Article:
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Babyn Yar: Our Common Ground And Our Common Grief – Petrowskaja
26 September, 2016
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What You Need To Know:

✅ “It’s not only a Jewish place. It’s our common ground and our common grief; “
✅ According to Petrowskaja, the whole landscape of Babi Yar doesn’t exist;
✅ Having chosen to write her book in in German, and not in her native Russian, she says she was trying to tell the story as if it was possible for everybody to identify themselves with this place;
✅ Petrowskaja says that while Ukraine is moving towards remembering, and recognizing their common history, “memory is only a part of creating a democratic society.”

“In many layers of society there is no memory. Babyn Yar is only part of this oblivion,” says Katja Petrowskaja, Author of ‘Maybe Esther’. Petrowskaja, who grew up in Kyiv, says the site of the deadly massacre where 100,000 people were killed was a part of her childhood, and a part of her city. “It’s not only a Jewish place. It’s our common ground and our common grief,“she says.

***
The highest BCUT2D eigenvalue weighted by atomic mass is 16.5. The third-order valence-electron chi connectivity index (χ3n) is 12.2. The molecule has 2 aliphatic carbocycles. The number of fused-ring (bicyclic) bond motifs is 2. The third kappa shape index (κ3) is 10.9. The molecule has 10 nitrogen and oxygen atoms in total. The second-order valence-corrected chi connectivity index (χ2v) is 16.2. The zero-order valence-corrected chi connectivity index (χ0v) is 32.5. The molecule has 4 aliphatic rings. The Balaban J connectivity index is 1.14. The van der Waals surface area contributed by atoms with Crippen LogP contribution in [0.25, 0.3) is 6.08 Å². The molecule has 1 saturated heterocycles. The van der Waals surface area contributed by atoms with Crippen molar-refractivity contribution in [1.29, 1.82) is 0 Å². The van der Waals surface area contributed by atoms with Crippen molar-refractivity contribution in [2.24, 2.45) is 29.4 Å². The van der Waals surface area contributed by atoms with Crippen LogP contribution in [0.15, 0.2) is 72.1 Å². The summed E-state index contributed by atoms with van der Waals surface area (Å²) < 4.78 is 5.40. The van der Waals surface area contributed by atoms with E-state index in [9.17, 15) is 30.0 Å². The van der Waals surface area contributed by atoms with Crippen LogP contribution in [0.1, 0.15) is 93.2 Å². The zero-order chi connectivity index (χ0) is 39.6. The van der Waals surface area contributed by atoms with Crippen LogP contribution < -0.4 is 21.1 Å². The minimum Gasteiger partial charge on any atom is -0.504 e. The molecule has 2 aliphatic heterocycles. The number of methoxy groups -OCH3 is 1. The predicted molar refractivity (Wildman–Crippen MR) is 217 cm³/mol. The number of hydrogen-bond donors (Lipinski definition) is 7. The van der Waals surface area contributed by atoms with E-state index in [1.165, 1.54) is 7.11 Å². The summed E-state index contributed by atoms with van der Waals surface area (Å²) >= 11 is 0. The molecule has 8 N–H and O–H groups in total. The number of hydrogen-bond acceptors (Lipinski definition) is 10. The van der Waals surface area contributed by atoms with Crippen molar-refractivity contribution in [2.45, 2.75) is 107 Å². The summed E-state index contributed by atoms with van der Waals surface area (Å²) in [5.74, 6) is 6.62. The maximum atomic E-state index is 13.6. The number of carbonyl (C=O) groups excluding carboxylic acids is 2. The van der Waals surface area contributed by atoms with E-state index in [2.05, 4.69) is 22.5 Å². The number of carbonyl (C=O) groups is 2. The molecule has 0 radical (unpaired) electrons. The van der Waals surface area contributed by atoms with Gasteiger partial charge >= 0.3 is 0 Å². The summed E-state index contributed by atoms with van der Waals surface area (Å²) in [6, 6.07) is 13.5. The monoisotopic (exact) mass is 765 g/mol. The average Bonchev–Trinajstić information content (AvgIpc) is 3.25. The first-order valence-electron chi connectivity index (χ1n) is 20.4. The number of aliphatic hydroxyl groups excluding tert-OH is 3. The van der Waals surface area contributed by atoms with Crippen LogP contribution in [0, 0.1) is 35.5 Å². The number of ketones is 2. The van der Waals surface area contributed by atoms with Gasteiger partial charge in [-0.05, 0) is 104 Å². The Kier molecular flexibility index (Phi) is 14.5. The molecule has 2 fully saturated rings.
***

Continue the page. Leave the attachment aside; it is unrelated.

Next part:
According to Petrowskaja, the whole landscape of Babi Yar doesn’t exist.

“The Soviet regime tried to destroy the landscape, not only the memory.” And even after Ukrainian independence, monuments were raised but people stood silent. “Nothing happens afterwards.

Having chosen to write her book in in German, and not in her native Russian, she says she was trying to tell the story as if it was possible for everybody to identify themselves with this place. She adds that “Germany is one of the most important countries for the so-called culture of memory, “ and they have taken responsibility for their guilt -- a process she says hasn’t occurred in Russia.

Petrowskaja says that while Ukraine is moving towards remembering, and recognizing their common history, “memory is only a part of creating a democratic society.”

Hromadske’s Josh Kovensky spoke to Katja Petrowskaja, Author ‘Maybe Esther’, via Skype on September 26th, 2016.